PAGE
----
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Bath Time

Bathing your baby for the first time is a great chance to bond and connect with your new child but can feel overwhelming. Babies may cry at first, however, in time the combination of warm water, your voice, and the feel of your touch will help them to relax. Baths are not needed every day. Washing your baby's face and hands daily and cleaning their genitals during each diaper change is a good way to keep them clean between full baths.1

 

In the Hospital

Evidence suggests it's best to delay your baby’s first bath until 24-48 hours after birth.2 The best time for a baby to have their first bath is the first 2-3 days of life.3 Reasons for waiting to bath your baby include:

  1. Lower risk of infection: Vernix, a wax-like substance, is found on your baby’s skin after birth and protects them from infection.
  2. Maintenance of blood sugar: Having a bath can cause the release of stress hormones that lower your baby’s blood sugar.
  3. Better temperature control: Staying warm after birth uses a lot of newborn energy. Giving your baby a bath too soon may make it even harder for them to stay warm after birth.

At Home

Bathing your baby in a tub may be more enjoyable than a sponge bath for both you and your baby. Compared to sponge-bathing, babies who are tub bathed cry less, lose less heat and are calmer during their bath.5

  • Make sure your supplies are within reach; don’t leave your baby alone during a bath, even for a moment, and always keep one hand on your baby at all times.1 3
 
 

Health Connection

Call Health Connection to speak with a Public Health Nurse from the Middlesex-London Health Unit.

  • 519-663-5317 ext. 2280
  • Monday - Friday
  • 8:30 a.m. - 4:30 p.m.
 
  • Do not bathe your baby right after feeding as they may spit up.4
  • Choose an area that is safe and easy to bathe your baby (baby bathtub, sink, or basin).4
    Keep the room warm.1
  • Bath water should be warm, not hot. Test the temperature with your inner wrist or elbow.4
  • Fill the tub with about 2-3 inches of warm water (water should reach to about baby’s belly button).

Hold your baby securely at all times until they are older and able to hold their head up and keep their back straight. Health Canada recommends that baby bath seats NOT be used as they can give parents a false sense of security.4

  • Soap isn’t necessary. If you decide to use soap, gentle, dye and scent free soaps are best for baby’s skin. Wash it off your baby’s skin completely to prevent skin infections.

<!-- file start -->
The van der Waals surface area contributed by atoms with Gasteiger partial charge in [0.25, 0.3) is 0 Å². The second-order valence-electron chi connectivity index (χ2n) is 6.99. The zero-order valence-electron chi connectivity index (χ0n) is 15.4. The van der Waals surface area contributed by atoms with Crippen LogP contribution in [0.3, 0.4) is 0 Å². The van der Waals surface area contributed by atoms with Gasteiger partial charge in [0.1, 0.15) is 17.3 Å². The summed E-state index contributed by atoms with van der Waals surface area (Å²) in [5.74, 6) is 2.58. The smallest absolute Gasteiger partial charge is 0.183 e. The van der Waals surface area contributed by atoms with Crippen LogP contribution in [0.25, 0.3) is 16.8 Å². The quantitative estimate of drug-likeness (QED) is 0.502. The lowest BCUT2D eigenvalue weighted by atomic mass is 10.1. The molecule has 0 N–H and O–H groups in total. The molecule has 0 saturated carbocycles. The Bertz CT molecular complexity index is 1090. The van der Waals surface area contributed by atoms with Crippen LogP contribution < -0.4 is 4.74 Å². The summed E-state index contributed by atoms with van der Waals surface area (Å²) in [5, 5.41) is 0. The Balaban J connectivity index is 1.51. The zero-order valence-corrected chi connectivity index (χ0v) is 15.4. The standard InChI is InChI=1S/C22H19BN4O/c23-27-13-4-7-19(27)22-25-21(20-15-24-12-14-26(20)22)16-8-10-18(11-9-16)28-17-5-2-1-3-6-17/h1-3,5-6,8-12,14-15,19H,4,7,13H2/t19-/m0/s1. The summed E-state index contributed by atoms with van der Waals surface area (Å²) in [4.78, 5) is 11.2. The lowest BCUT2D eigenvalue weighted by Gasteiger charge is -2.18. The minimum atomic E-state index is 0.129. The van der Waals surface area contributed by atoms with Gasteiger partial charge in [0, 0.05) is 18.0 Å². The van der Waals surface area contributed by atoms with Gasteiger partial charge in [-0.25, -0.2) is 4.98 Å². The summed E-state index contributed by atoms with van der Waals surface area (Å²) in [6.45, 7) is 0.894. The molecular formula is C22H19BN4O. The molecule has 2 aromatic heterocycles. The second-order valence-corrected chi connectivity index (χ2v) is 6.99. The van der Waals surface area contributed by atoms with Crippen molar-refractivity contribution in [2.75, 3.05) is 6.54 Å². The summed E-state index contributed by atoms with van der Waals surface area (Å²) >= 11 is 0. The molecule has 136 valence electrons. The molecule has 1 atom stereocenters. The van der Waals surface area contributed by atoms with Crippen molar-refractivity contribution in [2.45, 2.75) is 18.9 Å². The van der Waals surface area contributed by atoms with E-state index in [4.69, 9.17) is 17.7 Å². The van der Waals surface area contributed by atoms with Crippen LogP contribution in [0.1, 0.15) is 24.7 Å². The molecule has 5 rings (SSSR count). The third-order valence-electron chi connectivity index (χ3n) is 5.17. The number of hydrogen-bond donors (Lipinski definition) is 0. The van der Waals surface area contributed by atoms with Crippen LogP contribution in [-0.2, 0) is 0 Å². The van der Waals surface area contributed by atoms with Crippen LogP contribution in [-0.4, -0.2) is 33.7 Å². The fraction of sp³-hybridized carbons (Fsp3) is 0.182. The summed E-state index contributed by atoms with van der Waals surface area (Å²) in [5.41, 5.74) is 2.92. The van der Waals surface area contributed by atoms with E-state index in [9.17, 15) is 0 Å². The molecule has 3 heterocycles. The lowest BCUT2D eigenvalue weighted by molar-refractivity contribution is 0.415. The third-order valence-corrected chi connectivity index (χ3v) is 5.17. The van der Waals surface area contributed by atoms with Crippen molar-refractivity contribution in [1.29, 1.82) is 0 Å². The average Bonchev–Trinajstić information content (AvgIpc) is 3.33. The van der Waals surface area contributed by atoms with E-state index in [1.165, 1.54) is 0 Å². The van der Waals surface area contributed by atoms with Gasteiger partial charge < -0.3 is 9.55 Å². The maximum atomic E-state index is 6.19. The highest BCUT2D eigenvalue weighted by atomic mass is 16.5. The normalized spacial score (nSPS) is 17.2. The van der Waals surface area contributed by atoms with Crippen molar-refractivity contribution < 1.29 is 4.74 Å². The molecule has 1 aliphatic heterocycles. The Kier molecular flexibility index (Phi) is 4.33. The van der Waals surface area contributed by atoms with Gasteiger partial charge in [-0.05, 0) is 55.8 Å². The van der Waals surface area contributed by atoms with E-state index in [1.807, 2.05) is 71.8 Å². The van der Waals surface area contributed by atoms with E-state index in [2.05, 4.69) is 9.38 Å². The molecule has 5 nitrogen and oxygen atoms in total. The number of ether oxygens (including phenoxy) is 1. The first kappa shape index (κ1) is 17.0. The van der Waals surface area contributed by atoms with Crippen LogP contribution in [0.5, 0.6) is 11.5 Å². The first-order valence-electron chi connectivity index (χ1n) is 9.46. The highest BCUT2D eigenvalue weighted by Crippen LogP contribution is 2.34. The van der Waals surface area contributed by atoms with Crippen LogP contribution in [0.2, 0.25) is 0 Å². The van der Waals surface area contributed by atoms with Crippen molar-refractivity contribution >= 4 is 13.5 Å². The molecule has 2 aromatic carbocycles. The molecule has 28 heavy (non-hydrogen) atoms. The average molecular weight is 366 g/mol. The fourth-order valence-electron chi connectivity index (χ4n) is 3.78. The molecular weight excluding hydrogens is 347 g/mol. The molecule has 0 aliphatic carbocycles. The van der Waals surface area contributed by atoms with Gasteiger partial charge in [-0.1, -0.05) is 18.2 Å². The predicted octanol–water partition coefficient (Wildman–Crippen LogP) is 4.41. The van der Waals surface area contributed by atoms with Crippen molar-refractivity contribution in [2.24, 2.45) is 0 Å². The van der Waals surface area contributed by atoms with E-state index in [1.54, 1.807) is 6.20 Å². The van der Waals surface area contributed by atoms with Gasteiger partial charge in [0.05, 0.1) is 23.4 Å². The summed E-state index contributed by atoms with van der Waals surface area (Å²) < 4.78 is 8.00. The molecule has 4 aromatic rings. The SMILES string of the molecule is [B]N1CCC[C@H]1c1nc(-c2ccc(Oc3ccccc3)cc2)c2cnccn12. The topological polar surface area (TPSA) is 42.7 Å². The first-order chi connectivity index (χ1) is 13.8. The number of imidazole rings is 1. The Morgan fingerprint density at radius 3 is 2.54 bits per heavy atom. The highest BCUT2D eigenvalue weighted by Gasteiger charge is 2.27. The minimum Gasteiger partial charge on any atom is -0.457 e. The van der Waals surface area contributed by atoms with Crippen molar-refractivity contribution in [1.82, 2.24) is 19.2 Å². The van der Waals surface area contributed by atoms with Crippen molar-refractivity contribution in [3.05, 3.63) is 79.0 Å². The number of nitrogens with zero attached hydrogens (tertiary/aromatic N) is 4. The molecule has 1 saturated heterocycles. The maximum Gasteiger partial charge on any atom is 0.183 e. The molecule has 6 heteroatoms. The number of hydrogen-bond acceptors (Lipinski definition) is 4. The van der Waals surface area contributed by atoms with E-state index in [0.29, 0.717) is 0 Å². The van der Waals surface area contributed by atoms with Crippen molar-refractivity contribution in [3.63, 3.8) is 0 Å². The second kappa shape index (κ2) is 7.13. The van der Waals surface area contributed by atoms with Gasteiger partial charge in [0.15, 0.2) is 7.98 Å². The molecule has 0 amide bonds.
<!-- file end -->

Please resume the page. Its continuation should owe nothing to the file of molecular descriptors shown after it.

• Remove any jewelry that may scratch your baby.4
  • Wash from top to bottom, and front to back (clean to dirty) using a clean washcloth.
    • Start with the face. Do not use soap and begin with baby's eyes. Using a clean part of the cloth or a new cotton ball for each eye and washing from inner to outer corner. Then continue washing baby's face. Never put your baby’s face under the water.4
    • Use a clean wash cloth wrapped around your little finger to clean the outer ear and nose. Do not use cotton swabs (Q-tips) to clean inside your baby’s nose or ears. Any mucus or earwax will work itself out in time.4
    • Wash baby's hair next. Dry and cover their head once washed to prevent as much heat loss as possible.
    • Continue washing down baby's body from head to toe (cleanest to dirtiest), washing baby's genitals and bottom last.4
    • Wipe a girl's genitals from front to back. This prevents stool being brought forward to the vagina. Gently wash the vaginal lips.4
    • Gently wash your baby boy's penis, without pulling the foreskin back. Usually, the foreskin is not fully retractable until a boy is three to five years old, or even until after puberty. Never force it.1
  • Pat your baby completely dry with a towel at the end of the bath, especially in skin folds.4
    • You can bathe your baby in a tub before the cord stump falls off, simply pat it dry after the bath.4
 
Date of creation: February 13, 2013
Last modified on: November 11, 2019
 
 

References

1Canadian Pediatric Society. (2012). Your Baby’s Skin. Retrieved from
http://www.caringforkids.cps.ca/handouts/your-babys-skin
2World Health Organization. (2017). WHO Recommendations on Newborn Health. Retrieved from
http://apps.who.int/iris/bitstream/10665/259269/1/WHO-MCA-17.07-eng.pdf?ua=1
3London Health Sciences Centre. (2018). Baby's Bath Time. Retrieved from
http://www.lhsc.on.ca/Patients_Families_Visitors/Maternal_Newborn/Baby_Care/Bath_Time.htm
4Gorvernment of Ontario. (2018). Prenatal Education: Key Messages for Ontario. Newborn Care. Retrieved from
http://www.ontarioprenataleducation.ca/newborn-care/
5Ottawa Public Health. (2017, December 01). Here Comes Baby - Bathing your baby Retrieved from
https://www.youtube.com/watch?v=h5RdAft1Wjs